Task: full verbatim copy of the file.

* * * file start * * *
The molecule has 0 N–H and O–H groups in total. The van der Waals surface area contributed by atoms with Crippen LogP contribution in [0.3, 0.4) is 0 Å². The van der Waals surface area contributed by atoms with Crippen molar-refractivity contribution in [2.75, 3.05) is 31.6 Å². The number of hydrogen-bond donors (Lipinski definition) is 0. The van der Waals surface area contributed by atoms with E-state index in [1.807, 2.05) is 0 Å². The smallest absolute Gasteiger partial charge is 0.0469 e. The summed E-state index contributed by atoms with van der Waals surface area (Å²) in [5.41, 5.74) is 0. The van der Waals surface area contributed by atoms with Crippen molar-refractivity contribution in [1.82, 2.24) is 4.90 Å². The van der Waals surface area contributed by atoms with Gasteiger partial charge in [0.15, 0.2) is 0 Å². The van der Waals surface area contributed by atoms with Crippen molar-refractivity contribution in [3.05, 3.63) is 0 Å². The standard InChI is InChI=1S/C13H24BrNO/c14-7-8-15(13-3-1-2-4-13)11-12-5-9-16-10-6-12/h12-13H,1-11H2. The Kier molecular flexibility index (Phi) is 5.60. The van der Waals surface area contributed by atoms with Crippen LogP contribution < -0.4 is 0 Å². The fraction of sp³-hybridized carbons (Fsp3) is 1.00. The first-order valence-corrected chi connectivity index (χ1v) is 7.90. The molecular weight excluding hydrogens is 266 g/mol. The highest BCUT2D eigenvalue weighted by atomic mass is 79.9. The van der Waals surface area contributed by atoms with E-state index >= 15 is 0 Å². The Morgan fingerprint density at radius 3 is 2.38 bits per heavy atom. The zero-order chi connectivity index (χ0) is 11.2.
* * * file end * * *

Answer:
The molecule has 0 N–H and O–H groups in total. The van der Waals surface area contributed by atoms with Crippen LogP contribution in [0.3, 0.4) is 0 Å². The van der Waals surface area contributed by atoms with Crippen molar-refractivity contribution in [2.75, 3.05) is 31.6 Å². The number of hydrogen-bond donors (Lipinski definition) is 0. The van der Waals surface area contributed by atoms with E-state index in [1.807, 2.05) is 0 Å². The smallest absolute Gasteiger partial charge is 0.0469 e. The summed E-state index contributed by atoms with van der Waals surface area (Å²) in [5.41, 5.74) is 0. The van der Waals surface area contributed by atoms with Crippen molar-refractivity contribution in [1.82, 2.24) is 4.90 Å². The van der Waals surface area contributed by atoms with Gasteiger partial charge in [0.15, 0.2) is 0 Å². The van der Waals surface area contributed by atoms with Crippen molar-refractivity contribution in [3.05, 3.63) is 0 Å². The standard InChI is InChI=1S/C13H24BrNO/c14-7-8-15(13-3-1-2-4-13)11-12-5-9-16-10-6-12/h12-13H,1-11H2. The Kier molecular flexibility index (Phi) is 5.60. The van der Waals surface area contributed by atoms with Crippen LogP contribution < -0.4 is 0 Å². The fraction of sp³-hybridized carbons (Fsp3) is 1.00. The first-order valence-corrected chi connectivity index (χ1v) is 7.90. The molecular weight excluding hydrogens is 266 g/mol. The highest BCUT2D eigenvalue weighted by atomic mass is 79.9. The van der Waals surface area contributed by atoms with E-state index >= 15 is 0 Å². The Morgan fingerprint density at radius 3 is 2.38 bits per heavy atom. The zero-order chi connectivity index (χ0) is 11.2.